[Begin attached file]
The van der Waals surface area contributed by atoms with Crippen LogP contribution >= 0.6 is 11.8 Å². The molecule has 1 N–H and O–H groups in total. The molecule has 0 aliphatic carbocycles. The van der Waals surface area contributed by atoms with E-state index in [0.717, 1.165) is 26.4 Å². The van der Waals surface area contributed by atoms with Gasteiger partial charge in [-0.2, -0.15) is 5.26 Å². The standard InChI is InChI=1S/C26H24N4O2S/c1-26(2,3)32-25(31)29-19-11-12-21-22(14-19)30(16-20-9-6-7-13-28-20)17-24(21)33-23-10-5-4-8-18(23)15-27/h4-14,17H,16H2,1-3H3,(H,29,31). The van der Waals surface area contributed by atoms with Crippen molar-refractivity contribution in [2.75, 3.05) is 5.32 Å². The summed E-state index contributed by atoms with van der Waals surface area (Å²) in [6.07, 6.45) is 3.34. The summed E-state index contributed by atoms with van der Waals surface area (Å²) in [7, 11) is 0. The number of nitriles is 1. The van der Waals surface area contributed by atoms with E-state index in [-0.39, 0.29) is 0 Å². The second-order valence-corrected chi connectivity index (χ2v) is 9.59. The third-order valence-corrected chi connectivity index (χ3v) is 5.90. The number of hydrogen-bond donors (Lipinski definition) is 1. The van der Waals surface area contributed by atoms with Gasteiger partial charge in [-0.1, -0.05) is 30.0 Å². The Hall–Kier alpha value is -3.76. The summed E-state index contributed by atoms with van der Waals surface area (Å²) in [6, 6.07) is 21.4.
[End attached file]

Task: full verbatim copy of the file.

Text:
The van der Waals surface area contributed by atoms with Crippen LogP contribution >= 0.6 is 11.8 Å². The molecule has 1 N–H and O–H groups in total. The molecule has 0 aliphatic carbocycles. The van der Waals surface area contributed by atoms with E-state index in [0.717, 1.165) is 26.4 Å². The van der Waals surface area contributed by atoms with Gasteiger partial charge in [-0.2, -0.15) is 5.26 Å². The standard InChI is InChI=1S/C26H24N4O2S/c1-26(2,3)32-25(31)29-19-11-12-21-22(14-19)30(16-20-9-6-7-13-28-20)17-24(21)33-23-10-5-4-8-18(23)15-27/h4-14,17H,16H2,1-3H3,(H,29,31). The van der Waals surface area contributed by atoms with Crippen molar-refractivity contribution in [2.75, 3.05) is 5.32 Å². The summed E-state index contributed by atoms with van der Waals surface area (Å²) in [6.07, 6.45) is 3.34. The summed E-state index contributed by atoms with van der Waals surface area (Å²) in [7, 11) is 0. The number of nitriles is 1. The van der Waals surface area contributed by atoms with E-state index in [-0.39, 0.29) is 0 Å². The second-order valence-corrected chi connectivity index (χ2v) is 9.59. The third-order valence-corrected chi connectivity index (χ3v) is 5.90. The number of hydrogen-bond donors (Lipinski definition) is 1. The van der Waals surface area contributed by atoms with Gasteiger partial charge in [-0.1, -0.05) is 30.0 Å². The Hall–Kier alpha value is -3.76. The summed E-state index contributed by atoms with van der Waals surface area (Å²) in [6, 6.07) is 21.4.